When I call for the summary of my linear model it shows X2 to have a negative slope. But when i call the same variable in a linear model of its own it has a positive slope. why is it not just the same slope for x2 in both models?


lm(formula = y ~ x1 + x2 + x3 + x4)

     Min       1Q   Median       3Q      Max 
-0.31054 -0.07664 -0.00567  0.06249  0.35183 

            Estimate Std. Error t value Pr(>|t|)    
(Intercept)  0.05794    0.02342   2.473  0.01387 *  
x1           0.25579    0.04514   5.666 3.09e-08 ***
x2*         -0.02356*   0.04781  -0.493  0.62248    
x3           0.45445    0.04878   9.317  < 2e-16
x4           0.13801    0.04620   2.987  0.00302 

> lm(y~x2)

lm(formula = y ~ x2)

(Intercept)           x2  
     0.2607       **0.2110**  

The following viewpoint may help your intuition:

Let some there be some data distributed according to a quadratic curve:

$$y \sim \mathcal{N}(\mu = a+bx+cx^2, \sigma^2 = 10^{-3})$$

For instance with $x \sim \mathcal{U}(0,1)$ and $a=0.2$, $b=0$ and $c=1$. Then a linear curve and a polynomial curve will have very different coefficients for the linear term.


x <- runif(100, 0,1)
y <- rnorm(100, mean = 0.2+0*x+1*x^2,
                sd = 10^-1.5)
plot(x,y, ylim = c(0,1.5),
     pch = 21, col = 1 , bg = 1, cex = 0.7)

mod1 <- lm(y~x)
mod2 <- lm(y~poly(x,2, raw =TRUE))

xs <- seq(0,10,0.01)
lines(xs,predict(mod1,newdata = list(x = xs)), lty = 2)
lines(xs,predict(mod2,newdata = list(x = xs)),lty =1)

legend(0,1.5,c("y = 0.009 + 1.023 x", "y = 0.193 + 0.016 x + 0.994 x^2"), lty = c(2,1))


The reason is that the variables/regressors $x$ and $x^2$ correlate.

The coefficient estimates computed with a linear regression are not a simple correlation (perpendicular projection onto each regressor seperately):

$$\hat{\beta} \neq \alpha = \mathbf{X^t} y$$

(this would give coefficients $\alpha_1$ and $\alpha_2$ in the image below, and these coordinates/coefficients/correlations do not change when you add or remove other regressors)

Using the correlation/projection $\mathbf{X^t}y$ is wrong, because if there is a correlation between the vectors in $\mathbf{X}$, then there will be an overlap between some vectors. This part that overlaps will be redundant and added too much. The predicted value $\hat{y} = \alpha \mathbf{X}$ would be too large.

For this reason there is a correction with a term $(\mathbf{X^t}\mathbf{X})^{-1}$ that accounts for the overlap/correlation between the regressors. This might be clear in the image below which stems from this question: Intuition behind $(X^TX)^{-1}$ in closed form of w in Linear Regression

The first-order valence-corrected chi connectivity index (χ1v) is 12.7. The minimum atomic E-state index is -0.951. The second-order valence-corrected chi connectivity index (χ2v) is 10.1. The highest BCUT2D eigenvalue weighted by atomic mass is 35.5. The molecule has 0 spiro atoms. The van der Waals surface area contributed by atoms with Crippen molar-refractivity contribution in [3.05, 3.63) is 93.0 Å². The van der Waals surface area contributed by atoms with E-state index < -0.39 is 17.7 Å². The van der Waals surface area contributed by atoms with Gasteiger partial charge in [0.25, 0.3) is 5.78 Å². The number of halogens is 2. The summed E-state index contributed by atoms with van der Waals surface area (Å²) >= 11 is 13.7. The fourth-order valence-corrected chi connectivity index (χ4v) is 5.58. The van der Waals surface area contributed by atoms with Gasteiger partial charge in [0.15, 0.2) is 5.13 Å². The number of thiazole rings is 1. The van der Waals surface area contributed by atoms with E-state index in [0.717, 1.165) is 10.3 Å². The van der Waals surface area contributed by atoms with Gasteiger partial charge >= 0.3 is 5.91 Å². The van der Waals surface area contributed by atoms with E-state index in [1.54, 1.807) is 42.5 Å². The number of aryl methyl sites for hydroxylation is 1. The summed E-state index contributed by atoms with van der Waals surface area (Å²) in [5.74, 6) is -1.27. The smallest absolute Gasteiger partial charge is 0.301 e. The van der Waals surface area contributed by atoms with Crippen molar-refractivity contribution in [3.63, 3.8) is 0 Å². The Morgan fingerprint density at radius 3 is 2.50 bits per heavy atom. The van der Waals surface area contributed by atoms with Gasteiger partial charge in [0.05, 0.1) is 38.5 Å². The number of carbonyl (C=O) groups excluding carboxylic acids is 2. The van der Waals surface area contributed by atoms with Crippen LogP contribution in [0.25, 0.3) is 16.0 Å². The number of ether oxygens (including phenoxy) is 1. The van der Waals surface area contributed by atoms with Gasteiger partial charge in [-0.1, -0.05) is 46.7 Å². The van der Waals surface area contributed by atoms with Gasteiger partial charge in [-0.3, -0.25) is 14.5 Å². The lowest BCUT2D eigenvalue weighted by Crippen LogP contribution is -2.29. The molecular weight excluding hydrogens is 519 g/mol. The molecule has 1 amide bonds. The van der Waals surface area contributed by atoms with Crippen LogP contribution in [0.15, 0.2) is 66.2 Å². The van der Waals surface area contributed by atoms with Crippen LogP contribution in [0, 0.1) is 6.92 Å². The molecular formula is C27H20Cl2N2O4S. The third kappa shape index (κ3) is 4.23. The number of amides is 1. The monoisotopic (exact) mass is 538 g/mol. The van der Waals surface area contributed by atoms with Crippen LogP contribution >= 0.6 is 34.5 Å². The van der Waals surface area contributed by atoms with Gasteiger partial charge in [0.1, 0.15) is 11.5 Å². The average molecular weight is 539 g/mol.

example of overlap

Intuitive view

So the regressors $x$ and $x^2$ both correlate with the data $y$ and they both will be able to express the variation in the dependent data. But when we use them together then we are not gonna add them according to their single independent effects (according to correlation with $y$) because that would be too much.

If we use both $x$ and $x^2$ in the regression then obviously the coefficient for the linear term $x$ should be very small since this is the same in the true relation.

However, when we are not using the quadratic term $x^2$ in the regression (or otherwise add a bias to the coefficient for the quadratic term), then the coefficient for $x$ which correlates somewhat with $x^2$ will partly take correct this (take over) and... the value of the estimate for the coefficient of the linear term will change.

See also:

  • $\begingroup$ Sextus Empiricus, thank you for your detailed explanation and helpful reading suggestions.. $\endgroup$ – D.man May 6 '20 at 6:19

You can think of the other variables regression with all the variables as something you are controlling for.

Let's say you are estimating weight gain, with the weight of the food eaten as a predictor. You see than you lose weight when you eat more, i.e. the slope is negative, when it should be the opposite by common sense. You realize that days when you eat more as measured by the weight of the food, you have eaten more vegetables (that have very little calories) since they don't make you full as fast as the more calorie-rich foods.

So then you add a predictor of the amount of calories in the food you eat. You'll see that the weight of the food most likely turns insignificant (as in your case the predictor x2) and the slope can change the direction, since it is actually the calories which make you gain weight, not the weight of the food.

This is closely related to the Simpson's Paradox, where missing variables would lead to the opposite conclusion instead of the correct one. In your case, it is most likely due to multicollinearity. In my example the weight of the food and the calories were negatively correlated. You can check for multicollinearity using the variance inflation factor (VIF) like this: car::vif(lm(y~x1+x2+x3+x4))

  • $\begingroup$ kkz, thanks for your explination. I have run the vif and am trying to interpret the results.(below). the vif for x2 seems low, just 1.215179. Does this mean that there might be somethingelse going on in my data? > car::vif(lm(y~x1+x2+x3+x4)) x1 x2 x3 x4 1.083421 1.215179 1.264715 1.134739 $\endgroup$ – D.man May 3 '20 at 2:46
  • $\begingroup$ Yes, then it's something else. If your goal is to make accurate predictions instead of inference, then the model with highest accuracy on the test set should be used and you don't have to worry about the flip of the sign. If your goal is inference then you could still say that the sign changes because you control for the other variables. $\endgroup$ – kkz May 3 '20 at 13:11
  • $\begingroup$ Yes, my goal is to make predictions. I have concluded that the radical change indicates that X2 is a reciprocal suppression variable. Would you agree with this estimation? $\endgroup$ – D.man May 6 '20 at 6:27

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